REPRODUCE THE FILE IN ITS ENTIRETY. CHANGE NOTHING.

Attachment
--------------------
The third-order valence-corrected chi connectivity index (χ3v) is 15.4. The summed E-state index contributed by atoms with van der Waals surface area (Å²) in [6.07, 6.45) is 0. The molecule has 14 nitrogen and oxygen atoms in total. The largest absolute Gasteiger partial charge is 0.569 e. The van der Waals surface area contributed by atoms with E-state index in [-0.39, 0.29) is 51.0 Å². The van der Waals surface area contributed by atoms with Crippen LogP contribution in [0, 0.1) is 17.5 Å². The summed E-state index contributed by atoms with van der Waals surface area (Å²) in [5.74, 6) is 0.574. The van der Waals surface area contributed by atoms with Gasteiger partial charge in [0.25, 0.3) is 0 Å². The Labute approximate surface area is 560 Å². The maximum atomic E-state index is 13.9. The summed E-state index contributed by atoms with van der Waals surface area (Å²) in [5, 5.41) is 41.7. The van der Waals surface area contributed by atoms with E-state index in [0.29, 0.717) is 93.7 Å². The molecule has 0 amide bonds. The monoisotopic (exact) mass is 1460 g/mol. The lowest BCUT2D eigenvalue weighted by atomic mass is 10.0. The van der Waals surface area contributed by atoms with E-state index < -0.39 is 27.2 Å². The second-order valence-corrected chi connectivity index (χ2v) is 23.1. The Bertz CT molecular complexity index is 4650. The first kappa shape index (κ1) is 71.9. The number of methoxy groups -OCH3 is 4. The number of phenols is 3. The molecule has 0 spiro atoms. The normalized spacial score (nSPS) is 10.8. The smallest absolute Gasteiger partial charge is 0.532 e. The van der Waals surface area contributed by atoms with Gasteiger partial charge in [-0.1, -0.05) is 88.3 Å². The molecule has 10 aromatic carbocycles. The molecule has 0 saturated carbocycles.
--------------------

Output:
The third-order valence-corrected chi connectivity index (χ3v) is 15.4. The summed E-state index contributed by atoms with van der Waals surface area (Å²) in [6.07, 6.45) is 0. The molecule has 14 nitrogen and oxygen atoms in total. The largest absolute Gasteiger partial charge is 0.569 e. The van der Waals surface area contributed by atoms with E-state index in [-0.39, 0.29) is 51.0 Å². The van der Waals surface area contributed by atoms with Crippen LogP contribution in [0, 0.1) is 17.5 Å². The summed E-state index contributed by atoms with van der Waals surface area (Å²) in [5.74, 6) is 0.574. The van der Waals surface area contributed by atoms with Gasteiger partial charge in [0.25, 0.3) is 0 Å². The Labute approximate surface area is 560 Å². The maximum atomic E-state index is 13.9. The summed E-state index contributed by atoms with van der Waals surface area (Å²) in [5, 5.41) is 41.7. The van der Waals surface area contributed by atoms with E-state index in [0.29, 0.717) is 93.7 Å². The molecule has 0 amide bonds. The monoisotopic (exact) mass is 1460 g/mol. The lowest BCUT2D eigenvalue weighted by atomic mass is 10.0. The van der Waals surface area contributed by atoms with E-state index < -0.39 is 27.2 Å². The second-order valence-corrected chi connectivity index (χ2v) is 23.1. The Bertz CT molecular complexity index is 4650. The first kappa shape index (κ1) is 71.9. The number of methoxy groups -OCH3 is 4. The number of phenols is 3. The molecule has 0 spiro atoms. The normalized spacial score (nSPS) is 10.8. The smallest absolute Gasteiger partial charge is 0.532 e. The van der Waals surface area contributed by atoms with Gasteiger partial charge in [-0.1, -0.05) is 88.3 Å². The molecule has 10 aromatic carbocycles. The molecule has 0 saturated carbocycles.